Best & Worst Performers: October 2008

These are total returns, with dividends presumed to have been reinvested at the bid price on the ex-date. The list has been restricted to issues in the HIMIPref™ indices.

October, 2008
Issue Index DBRS Rating Monthly Performance Notes (“Now” means “October 30”)
BAM.PR.B Floater Pfd-2(low) -36.5385% Was also the worst performer in September – it has been hit not just by the general downdraft in BAM issues, but by expectations of continuing drops in prime. Is it any wonder it is starting to attract interest?
BAM.PR.K Floater Pfd-2(low) -34.6667% Also a poor performer in September.
BSD.PR.A InterestBearing Pfd-2(low) -33.0673% Asset coverage of 0.9+:1 as of October 24 according to Brookfield Funds. Now with a pre-tax bid-YTW of 17.21% based on a bid of 5.87 and a hardMaturity 2015-3-31 at 10.00 … though as pointed out by Assiduous Reader prefhound, use of $10.00 maturity value is, at the very least, something of a leap of faith. Brookfield Funds has announced suspension of dividends for the capital units and suspension of retraction rights.
BAM.PR.M PerpetualDiscount Pfd-2(low) -19.4846% Now with a pre-tax bid-YTW of 9.46% based on a bid of 12.81 and a limitMaturity.
BAM.PR.N PerpetualDiscount Pfd-2(low) -19.3038% Now with a pre-tax bid-YTW of 9.50% based on a bid of 12.75 and a limitMaturity.
POW.PR.B PerpetualDiscount Pfd-2(high) -0.0971% Now with a pre-tax bid-YTW of 6.57% based on a bid of 20.58 and a limitMaturity.
NA.PR.N FixedReset Pfd-1(low) +0.2053%  
ALB.PR.A SplitShare Pfd-2(low) +0.3040% Asset coverage of 1.5+:1 as of October 30 according to Scotia Managed Companies. Now with a pre-tax bid-YTW of 8.29% based on a bid of 23.10 and a hardMaturity 2011-2-28 at 25.00.
BMO.PR.I OpRet Pfd-1 +0.4246% Called for redemption.
PWF.PR.D OpRet Pfd-1(low) +1.9405% Now with a pre-tax bid-YTW of 5.05% based on a bid of 25.16 and a softMaturity 2012-10-30 at 25.00.

Just as in August 2007, BAM issues are over-represented in the poor performers’ list … and I am just as unable to find a convincing rationale for this.

Consider, for example, BBD.PR.B. It’s a ratchet-rate issue, paying a maximum of 100% of prime on its par value, minimum 50%. On October 31, DBRS confirmed Bombardier’s preferreds at Pfd-4. Since Brookfields floaters in the index, BAM.PR.B and BAM.PR.K, both pay 70% of prime on their par value, we can assume that, given equal credit quality, BBD.PR.B should trade at 100/70 = 1.43 times the price of BAM.PR.B/K (since a reduction in BBD.PR.B’s rate will occur only if it trades significantly above par, which does not appear too likely in the near future).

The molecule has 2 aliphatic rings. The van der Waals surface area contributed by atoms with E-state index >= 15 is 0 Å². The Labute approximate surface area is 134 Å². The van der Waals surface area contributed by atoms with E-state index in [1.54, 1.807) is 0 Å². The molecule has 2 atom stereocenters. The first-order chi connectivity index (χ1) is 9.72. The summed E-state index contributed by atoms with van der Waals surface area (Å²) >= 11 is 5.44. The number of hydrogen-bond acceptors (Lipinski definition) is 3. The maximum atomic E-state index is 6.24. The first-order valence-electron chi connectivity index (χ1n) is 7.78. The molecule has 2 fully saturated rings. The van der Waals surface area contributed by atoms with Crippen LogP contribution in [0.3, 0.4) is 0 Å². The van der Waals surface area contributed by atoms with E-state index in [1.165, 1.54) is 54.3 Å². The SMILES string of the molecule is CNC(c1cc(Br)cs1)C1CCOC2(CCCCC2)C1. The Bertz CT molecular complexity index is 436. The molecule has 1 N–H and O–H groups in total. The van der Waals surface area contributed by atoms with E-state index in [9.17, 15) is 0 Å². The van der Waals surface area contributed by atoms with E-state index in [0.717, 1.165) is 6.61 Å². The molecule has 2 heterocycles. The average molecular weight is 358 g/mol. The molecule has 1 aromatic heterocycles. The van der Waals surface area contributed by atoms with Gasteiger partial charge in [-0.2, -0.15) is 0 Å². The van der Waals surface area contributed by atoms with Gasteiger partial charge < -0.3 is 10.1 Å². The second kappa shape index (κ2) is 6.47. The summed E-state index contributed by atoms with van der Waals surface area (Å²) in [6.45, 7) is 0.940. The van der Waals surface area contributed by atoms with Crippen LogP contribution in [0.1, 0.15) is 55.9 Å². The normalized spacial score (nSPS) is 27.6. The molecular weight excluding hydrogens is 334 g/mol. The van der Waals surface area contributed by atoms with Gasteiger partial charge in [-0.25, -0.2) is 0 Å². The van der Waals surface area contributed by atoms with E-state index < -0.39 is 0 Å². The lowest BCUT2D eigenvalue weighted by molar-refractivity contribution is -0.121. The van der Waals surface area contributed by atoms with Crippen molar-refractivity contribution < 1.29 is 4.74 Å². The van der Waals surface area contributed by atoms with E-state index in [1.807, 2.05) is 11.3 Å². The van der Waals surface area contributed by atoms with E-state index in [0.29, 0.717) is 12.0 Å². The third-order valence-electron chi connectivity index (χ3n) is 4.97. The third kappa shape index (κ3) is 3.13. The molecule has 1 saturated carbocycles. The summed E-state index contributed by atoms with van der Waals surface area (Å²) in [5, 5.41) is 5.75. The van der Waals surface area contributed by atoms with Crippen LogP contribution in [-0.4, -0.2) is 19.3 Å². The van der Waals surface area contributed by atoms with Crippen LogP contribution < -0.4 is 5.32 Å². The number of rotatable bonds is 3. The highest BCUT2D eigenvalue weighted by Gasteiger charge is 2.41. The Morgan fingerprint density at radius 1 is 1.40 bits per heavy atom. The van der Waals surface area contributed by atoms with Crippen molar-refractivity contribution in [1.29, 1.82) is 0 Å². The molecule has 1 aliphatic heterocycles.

BBD.PR.B is quoted at 12.00-23, implying – roughly speaking – that if it paid 70% of prime it would be trading at 8.40. Compare that to BAM.PR.B/K, at 9.90-98 and 10.78-11.66, respectively – there is not much premium being paid for the difference between Pfd-2(low) and Pfd-4!

Compare also (as Mr. Nagel did) to TRI.PR.B: it’s also rated Pfd-2(low) and also pays 70% of prime, but is less liquid … and is quoted at 18.05-00!

I will suggest that the Street is trading the BAM issues as if their credit quality is significantly worse than it actually is.

If you like floaters, you’ll probably like the Brookfield issues – but remember! While Brookfield is a good name, it is not so good a name that it may be overweighted with abandon! Investing in Brookfield is a bet on their credit quality, the same way as investing in any fixed income issue is a bet on credit quality. Recognize that occasionally you’re going to be wrong and keep your bets small in order to give the statistics a chance to work.

2 Responses to “Best & Worst Performers: October 2008”

  1. Louis says:

    What do you mean by “overweighted with abandon!” as I think I crossed the line of “obesity” with my BAM’s prefs? A percentage figure in value would be helpful to better understand what you mean by that with regards to Brookfield’s prefs.

  2. jiHymas says:

    The percentage figure will vary from investor to investor and its a figure I was very coy about in my essay on portfolio construction.

    On the one hand, you want positions large enough to be traded efficiently and have a meaningful effect on your portfolio; on the other hand, you don’t want to expose yourself to the risk of that same “meaningful effect” to work against you if you should happen to be wrong or the market doesn’t cooperate.

    The current S&P Factsheet for TXPR indicates a maximum company weighting of 4.24%, but this is obviously an error, since there are two TD issues in the top ten holdngs with a combined weight of 5.45%. It appears their table used the weight of the highest weighted single issue.

    I seem to recall that they do cap exposure to a single name at somewhere around 8%, but can’t find any source documents for this assertion.

    HIMIPref™ testing was performed with the following limits:

    • Pfd-3: 5% per name, 10% total
    • Pfd-2: 10% per name, no limit on total
    • Pfd-1: 10% per issue, no limit per name, no limit on total

    These are rules of thumb, attempting to balance fear, greed, and the realities of the marketplace. You will have to decide for yourself – coldly and rationally, unswayed by thoughts of ‘Wow look how cheap this stuff is now!’ – just where your comfort level lies.

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